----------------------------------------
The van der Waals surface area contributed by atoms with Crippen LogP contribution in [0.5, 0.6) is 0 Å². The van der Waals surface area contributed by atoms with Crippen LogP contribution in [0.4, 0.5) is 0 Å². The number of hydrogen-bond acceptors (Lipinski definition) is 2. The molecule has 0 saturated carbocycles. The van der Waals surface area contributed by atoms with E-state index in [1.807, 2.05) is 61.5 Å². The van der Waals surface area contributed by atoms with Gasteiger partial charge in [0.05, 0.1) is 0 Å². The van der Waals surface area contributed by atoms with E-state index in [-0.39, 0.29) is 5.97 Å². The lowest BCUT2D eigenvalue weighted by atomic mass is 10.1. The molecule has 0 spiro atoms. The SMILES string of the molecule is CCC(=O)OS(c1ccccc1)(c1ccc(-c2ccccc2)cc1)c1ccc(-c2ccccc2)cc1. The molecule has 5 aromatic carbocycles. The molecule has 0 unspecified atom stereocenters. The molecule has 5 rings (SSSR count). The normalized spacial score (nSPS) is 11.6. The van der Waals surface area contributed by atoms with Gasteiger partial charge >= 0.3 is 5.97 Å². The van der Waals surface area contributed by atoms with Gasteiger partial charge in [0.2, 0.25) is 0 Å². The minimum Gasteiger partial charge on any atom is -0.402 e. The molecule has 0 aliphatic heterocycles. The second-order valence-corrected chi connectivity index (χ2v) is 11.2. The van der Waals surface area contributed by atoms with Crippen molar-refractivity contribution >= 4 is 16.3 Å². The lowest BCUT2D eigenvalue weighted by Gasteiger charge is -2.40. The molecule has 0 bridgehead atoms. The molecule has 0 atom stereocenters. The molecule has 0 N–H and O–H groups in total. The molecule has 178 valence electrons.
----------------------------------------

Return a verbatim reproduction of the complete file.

The van der Waals surface area contributed by atoms with Crippen LogP contribution in [0.5, 0.6) is 0 Å². The van der Waals surface area contributed by atoms with Crippen LogP contribution in [0.4, 0.5) is 0 Å². The number of hydrogen-bond acceptors (Lipinski definition) is 2. The molecule has 0 saturated carbocycles. The van der Waals surface area contributed by atoms with E-state index in [1.807, 2.05) is 61.5 Å². The van der Waals surface area contributed by atoms with Gasteiger partial charge in [0.05, 0.1) is 0 Å². The van der Waals surface area contributed by atoms with E-state index in [-0.39, 0.29) is 5.97 Å². The lowest BCUT2D eigenvalue weighted by atomic mass is 10.1. The molecule has 0 spiro atoms. The SMILES string of the molecule is CCC(=O)OS(c1ccccc1)(c1ccc(-c2ccccc2)cc1)c1ccc(-c2ccccc2)cc1. The molecule has 5 aromatic carbocycles. The molecule has 0 unspecified atom stereocenters. The molecule has 5 rings (SSSR count). The normalized spacial score (nSPS) is 11.6. The van der Waals surface area contributed by atoms with Gasteiger partial charge >= 0.3 is 5.97 Å². The van der Waals surface area contributed by atoms with Gasteiger partial charge in [0.2, 0.25) is 0 Å². The minimum Gasteiger partial charge on any atom is -0.402 e. The molecule has 0 aliphatic heterocycles. The second-order valence-corrected chi connectivity index (χ2v) is 11.2. The van der Waals surface area contributed by atoms with Crippen molar-refractivity contribution >= 4 is 16.3 Å². The lowest BCUT2D eigenvalue weighted by Gasteiger charge is -2.40. The molecule has 0 bridgehead atoms. The molecule has 0 atom stereocenters. The molecule has 0 N–H and O–H groups in total. The molecule has 178 valence electrons.